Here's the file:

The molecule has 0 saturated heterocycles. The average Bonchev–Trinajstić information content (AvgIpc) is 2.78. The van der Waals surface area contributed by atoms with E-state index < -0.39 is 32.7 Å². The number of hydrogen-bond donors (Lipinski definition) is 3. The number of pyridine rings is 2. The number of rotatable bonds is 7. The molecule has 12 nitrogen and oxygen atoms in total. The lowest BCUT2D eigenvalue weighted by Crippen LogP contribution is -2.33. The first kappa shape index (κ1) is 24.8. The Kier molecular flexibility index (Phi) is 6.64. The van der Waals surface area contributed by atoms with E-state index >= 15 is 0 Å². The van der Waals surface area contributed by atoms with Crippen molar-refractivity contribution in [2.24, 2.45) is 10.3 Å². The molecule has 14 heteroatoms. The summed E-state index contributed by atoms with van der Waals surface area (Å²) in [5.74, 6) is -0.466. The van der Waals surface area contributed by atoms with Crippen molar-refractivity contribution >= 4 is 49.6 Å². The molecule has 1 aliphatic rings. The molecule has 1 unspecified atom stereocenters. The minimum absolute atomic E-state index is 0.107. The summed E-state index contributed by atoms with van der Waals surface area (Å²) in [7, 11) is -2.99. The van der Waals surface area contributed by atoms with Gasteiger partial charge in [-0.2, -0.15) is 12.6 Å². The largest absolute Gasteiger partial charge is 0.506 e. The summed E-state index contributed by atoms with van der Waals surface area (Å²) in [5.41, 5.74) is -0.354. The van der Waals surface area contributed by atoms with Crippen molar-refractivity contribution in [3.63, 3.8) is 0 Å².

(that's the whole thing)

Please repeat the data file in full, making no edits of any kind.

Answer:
The molecule has 0 saturated heterocycles. The average Bonchev–Trinajstić information content (AvgIpc) is 2.78. The van der Waals surface area contributed by atoms with E-state index < -0.39 is 32.7 Å². The number of hydrogen-bond donors (Lipinski definition) is 3. The number of pyridine rings is 2. The number of rotatable bonds is 7. The molecule has 12 nitrogen and oxygen atoms in total. The lowest BCUT2D eigenvalue weighted by Crippen LogP contribution is -2.33. The first kappa shape index (κ1) is 24.8. The Kier molecular flexibility index (Phi) is 6.64. The van der Waals surface area contributed by atoms with E-state index >= 15 is 0 Å². The van der Waals surface area contributed by atoms with Crippen molar-refractivity contribution in [2.24, 2.45) is 10.3 Å². The molecule has 14 heteroatoms. The summed E-state index contributed by atoms with van der Waals surface area (Å²) in [5.74, 6) is -0.466. The van der Waals surface area contributed by atoms with Crippen molar-refractivity contribution >= 4 is 49.6 Å². The molecule has 1 aliphatic rings. The molecule has 1 unspecified atom stereocenters. The minimum absolute atomic E-state index is 0.107. The summed E-state index contributed by atoms with van der Waals surface area (Å²) in [7, 11) is -2.99. The van der Waals surface area contributed by atoms with Gasteiger partial charge in [-0.2, -0.15) is 12.6 Å². The largest absolute Gasteiger partial charge is 0.506 e. The summed E-state index contributed by atoms with van der Waals surface area (Å²) in [5.41, 5.74) is -0.354. The van der Waals surface area contributed by atoms with Crippen molar-refractivity contribution in [3.63, 3.8) is 0 Å².